Use ShowUi to Easily Create Graphical Interfaces for PowerShell

Use ShowUi to Easily Create Graphical Interfaces for PowerShell

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Summary: Use ShowUi, a free Windows PowerShell module, to simplify creating graphical interfaces for scripts.

 

Microsoft Scripting Guy Ed Wilson here. Today, I have a guest article from my good friend James Brundage. Here is a little bit about him.  

James Brundage is the founder of Start-Automating, a company dedicated to saving people time and money by helping them automate. Start-Automating offers Windows PowerShell training and custom Windows PowerShell and .NET Framework development. James formerly worked on the Windows PowerShell team at Microsoft. You can follow James on Twitter (@jamesbru) or on the Start-Automating company blog.

Take it away, James!

 

Some people say I love Windows PowerShell a little too much.

I strongly believe that a script a day keeps Dr. Scripto away. I easily spend more time scripting with PowerShell than any other recreation activity (except maybe Xbox), and I take any statement along the lines of “you can’t do that in Windows PowerShell” as a challenge.

Today, I’m going to showcase an answer to one of those “you can’t do that in Windows PowerShell” lines.

An astoundingly large number of people don’t know that you can write user interfaces in Windows PowerShell. Some small technical changes in Windows PowerShell 2.0 enabled scripting of a really cool UI platform called Windows Presentation Foundation (WPF).

In June 2011, scripting WPF reached a whole new level of easy with the release of ShowUI. ShowUI is a Windows PowerShell module that makes it simple to write UI in Windows PowerShell with WPF. You can download ShowUI at http://showui.codeplex.com/. Now, not only can you write user interfaces in Windows PowerShell, but they’re almost always a lot shorter.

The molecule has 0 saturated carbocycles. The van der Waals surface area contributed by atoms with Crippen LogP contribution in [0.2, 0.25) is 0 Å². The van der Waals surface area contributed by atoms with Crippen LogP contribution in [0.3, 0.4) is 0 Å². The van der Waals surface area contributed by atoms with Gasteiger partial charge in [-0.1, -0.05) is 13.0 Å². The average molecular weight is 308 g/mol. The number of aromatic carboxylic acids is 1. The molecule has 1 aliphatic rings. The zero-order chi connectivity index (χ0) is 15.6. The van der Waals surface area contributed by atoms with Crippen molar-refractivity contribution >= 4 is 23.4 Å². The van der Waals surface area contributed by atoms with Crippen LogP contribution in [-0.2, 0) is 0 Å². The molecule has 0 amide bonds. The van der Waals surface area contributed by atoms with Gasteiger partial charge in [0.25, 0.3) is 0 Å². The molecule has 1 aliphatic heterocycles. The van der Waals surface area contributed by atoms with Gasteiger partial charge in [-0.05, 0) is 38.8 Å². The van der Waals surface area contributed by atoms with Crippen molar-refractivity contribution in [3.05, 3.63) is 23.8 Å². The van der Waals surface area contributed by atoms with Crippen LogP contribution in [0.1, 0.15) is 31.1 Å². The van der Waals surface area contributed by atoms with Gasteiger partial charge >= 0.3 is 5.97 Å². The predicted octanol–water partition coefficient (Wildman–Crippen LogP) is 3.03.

In This Weekend Scripter article, I’ll show and explain a fun sample: How to Write a Drag-and-Drop Video Player in 12 Lines of Script. Here’s the code:

New-Window -AllowDrop -On_Drop {

    $videoPlayer.Source = @($_.Data.GetFileDropList())[0]

    $videoPlayer.Play()

} -On_Loaded {

    $videoPlayer.Source = Get-ChildItem -Path "$env:Public\Videos\Sample Videos" -Filter *.wmv |

        Get-Random | Select-Object -ExpandProperty Fullname

    $videoPlayer.Play()

} -On_Closing {

    $videoPlayer.Stop()

} -Content {

    New-MediaElement -Name VideoPlayer -LoadedBehavior Manual

} –asjob

 

It’s a pretty simple app. I create a window, and I allow it to accept dropped items. Whenever an item is dropped (On_Drop), I look into that items data and get out the list of files. Then I select the first one, and make the video player’s source that item. Then, I start up the video player.

Whenever a window is loaded, I go find all the sample videos, pick a random one, and make that the video player’s source. I then start the video player. Whenever the window is closing, I make sure to stop the video player as well, or else the media actually keeps playing in an invisible window. The window only has a little bit of content. That content is a media element called VideoPlayer. This MediaElement is what’s providing the value for $videoplayer everywhere in the script. Because we want to be able to stop and play the video manually, I set LoadedBehavior to Manual. To make sure that I can watch the videos and script at the same time, I launch my UI in the background with –AsJob.

ShowUI lets you build richer solutions than you ever thought possible with Windows PowerShell. Download it for yourself at http://showui.codeplex.com/, and keep watching our YouTube channel for more videos. And the next time a colleague of yours doubts the power of Windows PowerShell, just say: